Living like dogs... - 10/06/11 02:04 PM
For most, it was an inconvenience having to deal with flooded streets or yards, or maybe a leaky roof.
But for the poverty-stricken, living in abysmal housing conditions - heavy rains are like hurricanes; their dilapidated structures sag and wilt under the pressure of relentless showers.
Yesterday morning Monica Bodden went to the far end Freedom Street area where she found people being prisoners to porous homes:
Monica Bodden Reporting
We had to walk through a submerged path and then onto this makeshift bridge - the kind we refer to as London bridges.
That's the only way to access these houses behind this area - For some of these neighbors, they get around in rubber-boots.
It seems that these residences are secluded on an island - an island behind the Port Loyola Area.
Roselle Arzu - Resident
"The condition of my house is really rough because my house is filled with water and insects at night, and it scares my children. It is really devastating."
Roselle Arzu is a single mother of 5 children and says every time it rains, her entire home floods out. This has been happening for the past year - after her house collapsed during Hurricane Richard.
Now, when it rains the water comes up through the flooring of her bungalow home... To make matters worse, there is boa constrictor living in her ceiling of the bedroom. That's right, a snake... and it has been living there for the past 3 days.
"Well, we have that snake up there for 3 days now, and sometimes it moves from there and goes in front of the bed. It then returns right back up there. It looks like that's its home up there."
"How many kids do you have?"
"I have 5. They are scared because when they see the snake at the edge of the bed, they put me to sleep there because they are afraid. Sometimes they don't even want to come into their own house. They stay on the street, and are afraid to come in, so I don't know."
Arzu suffers from Asthma and has recently been hospitalized.
"As you wake up, it's right into water."
"Straight into water, and I am an asthma patient. I have a record of having asthma at nearly all the health centers when I go and get my nebulizer. As I get up in the morning, it's straight into the water."
"I understand that you were lately hospitalized with asthma."
"I just came out of hospital about 2 weeks ago, and I still have to go for a checkup. But because of the water, I can't go anywhere. Even my bridge isn't strong enough for me."
"This happens every time it rains?"
"Well, it happened in the last year after my house fell after Hurricane Richard. That's when it happened. Whenever it rains to a certain extent, my house gets filled up."
She says she has been back and forth seeking assistance at Minister Boots Martinez's office - who is her area rep...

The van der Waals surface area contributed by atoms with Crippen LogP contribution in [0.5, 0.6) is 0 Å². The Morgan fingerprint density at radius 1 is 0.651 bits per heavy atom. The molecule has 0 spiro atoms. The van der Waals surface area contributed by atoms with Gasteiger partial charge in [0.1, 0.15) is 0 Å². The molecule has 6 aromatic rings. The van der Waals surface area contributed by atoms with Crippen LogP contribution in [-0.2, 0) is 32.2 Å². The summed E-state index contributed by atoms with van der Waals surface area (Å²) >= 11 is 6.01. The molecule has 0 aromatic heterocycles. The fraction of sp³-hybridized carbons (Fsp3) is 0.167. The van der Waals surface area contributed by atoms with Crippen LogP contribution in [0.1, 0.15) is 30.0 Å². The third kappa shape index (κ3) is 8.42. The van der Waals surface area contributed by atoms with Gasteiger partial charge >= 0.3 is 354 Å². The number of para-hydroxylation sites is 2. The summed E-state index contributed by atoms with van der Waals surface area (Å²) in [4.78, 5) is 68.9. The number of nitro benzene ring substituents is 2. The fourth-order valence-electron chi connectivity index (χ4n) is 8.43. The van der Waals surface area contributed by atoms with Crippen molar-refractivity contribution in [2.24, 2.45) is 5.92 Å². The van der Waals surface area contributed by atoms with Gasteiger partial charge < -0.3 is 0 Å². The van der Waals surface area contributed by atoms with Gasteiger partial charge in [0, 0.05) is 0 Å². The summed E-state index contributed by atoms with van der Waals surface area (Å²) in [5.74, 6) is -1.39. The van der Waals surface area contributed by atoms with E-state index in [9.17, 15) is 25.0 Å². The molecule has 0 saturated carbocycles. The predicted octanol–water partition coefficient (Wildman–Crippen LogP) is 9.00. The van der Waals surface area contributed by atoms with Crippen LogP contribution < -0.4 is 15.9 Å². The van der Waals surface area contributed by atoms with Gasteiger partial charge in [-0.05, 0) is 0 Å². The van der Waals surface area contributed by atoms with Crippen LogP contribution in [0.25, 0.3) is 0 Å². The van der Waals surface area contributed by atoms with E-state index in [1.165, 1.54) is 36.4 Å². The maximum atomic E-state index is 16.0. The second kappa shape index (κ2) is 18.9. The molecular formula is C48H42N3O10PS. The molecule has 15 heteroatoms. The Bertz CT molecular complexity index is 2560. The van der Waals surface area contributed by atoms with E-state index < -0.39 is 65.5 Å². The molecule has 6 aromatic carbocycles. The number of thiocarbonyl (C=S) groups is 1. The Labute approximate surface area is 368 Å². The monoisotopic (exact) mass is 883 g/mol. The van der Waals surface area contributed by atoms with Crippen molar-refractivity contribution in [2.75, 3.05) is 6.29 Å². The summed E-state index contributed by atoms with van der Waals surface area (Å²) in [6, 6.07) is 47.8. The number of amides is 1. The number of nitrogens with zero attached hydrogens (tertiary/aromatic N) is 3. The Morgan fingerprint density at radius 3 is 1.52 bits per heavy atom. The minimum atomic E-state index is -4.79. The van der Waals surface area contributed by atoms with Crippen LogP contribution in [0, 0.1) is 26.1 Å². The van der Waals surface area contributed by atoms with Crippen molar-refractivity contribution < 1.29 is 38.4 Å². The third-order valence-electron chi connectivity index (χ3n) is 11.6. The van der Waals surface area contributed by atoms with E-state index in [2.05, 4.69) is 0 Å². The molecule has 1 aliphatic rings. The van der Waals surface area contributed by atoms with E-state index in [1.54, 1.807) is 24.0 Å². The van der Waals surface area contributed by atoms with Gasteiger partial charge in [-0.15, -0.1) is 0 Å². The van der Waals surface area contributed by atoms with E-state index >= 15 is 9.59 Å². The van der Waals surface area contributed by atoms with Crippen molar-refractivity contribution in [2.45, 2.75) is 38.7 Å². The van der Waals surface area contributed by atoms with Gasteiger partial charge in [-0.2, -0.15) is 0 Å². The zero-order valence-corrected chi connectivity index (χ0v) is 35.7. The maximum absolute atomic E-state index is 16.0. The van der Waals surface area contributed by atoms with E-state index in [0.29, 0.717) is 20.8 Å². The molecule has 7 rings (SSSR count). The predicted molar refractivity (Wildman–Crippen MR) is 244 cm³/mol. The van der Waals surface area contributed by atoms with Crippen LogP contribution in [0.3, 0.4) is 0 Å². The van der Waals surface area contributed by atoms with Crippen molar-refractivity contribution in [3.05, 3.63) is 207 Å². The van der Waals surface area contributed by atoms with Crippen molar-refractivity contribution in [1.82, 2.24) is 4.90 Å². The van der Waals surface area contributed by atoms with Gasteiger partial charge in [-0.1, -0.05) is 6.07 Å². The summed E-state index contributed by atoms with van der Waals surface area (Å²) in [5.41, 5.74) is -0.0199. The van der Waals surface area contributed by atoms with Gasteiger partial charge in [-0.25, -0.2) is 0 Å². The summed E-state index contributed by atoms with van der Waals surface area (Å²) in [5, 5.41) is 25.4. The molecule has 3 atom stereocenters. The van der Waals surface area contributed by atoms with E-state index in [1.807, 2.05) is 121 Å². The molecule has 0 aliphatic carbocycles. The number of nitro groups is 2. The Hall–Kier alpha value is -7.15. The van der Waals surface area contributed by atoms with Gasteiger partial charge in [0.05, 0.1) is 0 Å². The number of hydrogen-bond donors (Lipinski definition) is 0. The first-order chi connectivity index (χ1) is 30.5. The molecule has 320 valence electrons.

"I haven't met him in person. I always meet his secretary, and they came and did an assessment at my house. They took pictures, and they promised me that they are repairing houses. They said that they will come and check back with me. It's over 1 year now, and still nobody has come. I haven't heard anything about it. My house fell in Hurricane Richard. I would want that the minister to see that I have to go this far, so that they can try to help me at least, for the sake of my kids. We can't stay in house, and there is no shelter open for us. It's not even hurricane yet. So we need to do something better than this, because we are doing badlly right now."
Juan Canek - Resident
"Every year it's the same thing. I get flooded every year. I always go to visit Mr Boots at his office, but he never sends his supervisor to check on my situation. I need this help..."
Juan Canek says he has lived on Freedom Street for the past 15 years - and the flooding situation has become worse.
This was what inside Canek's house looked like after the heavy rains on Monday.
He took us on a tour.
Makeshift walkways had to be laid down on the floor for him and his family to get around. The entire house is flooded in muddy water - unhygienic for Canek's 4 grandchildren.
"The problem is at the back there is a lagoon and when it rains it gets flooded and reaches our home. I need help from the government. They should go and refill the area so the water stop can run in."
He explained to me that the water sometimes stays up to 15 days before receding.
"When there is sunlight the water goes down quickly but when it's raining it takes about 15 days before the water goes down."
We were unable to reach area representative Boots Martinez for comment.
The Snake was removed from out the ceiling today by Arzu and her children. They say it was about 6 feet long. But snakes are not the only thing these residences of that area have to worry about.
They also told us they have spotted crocodiles on numerous occasions. And some believe that these crocodiles reside under the houses in the swamps that lurk beneath.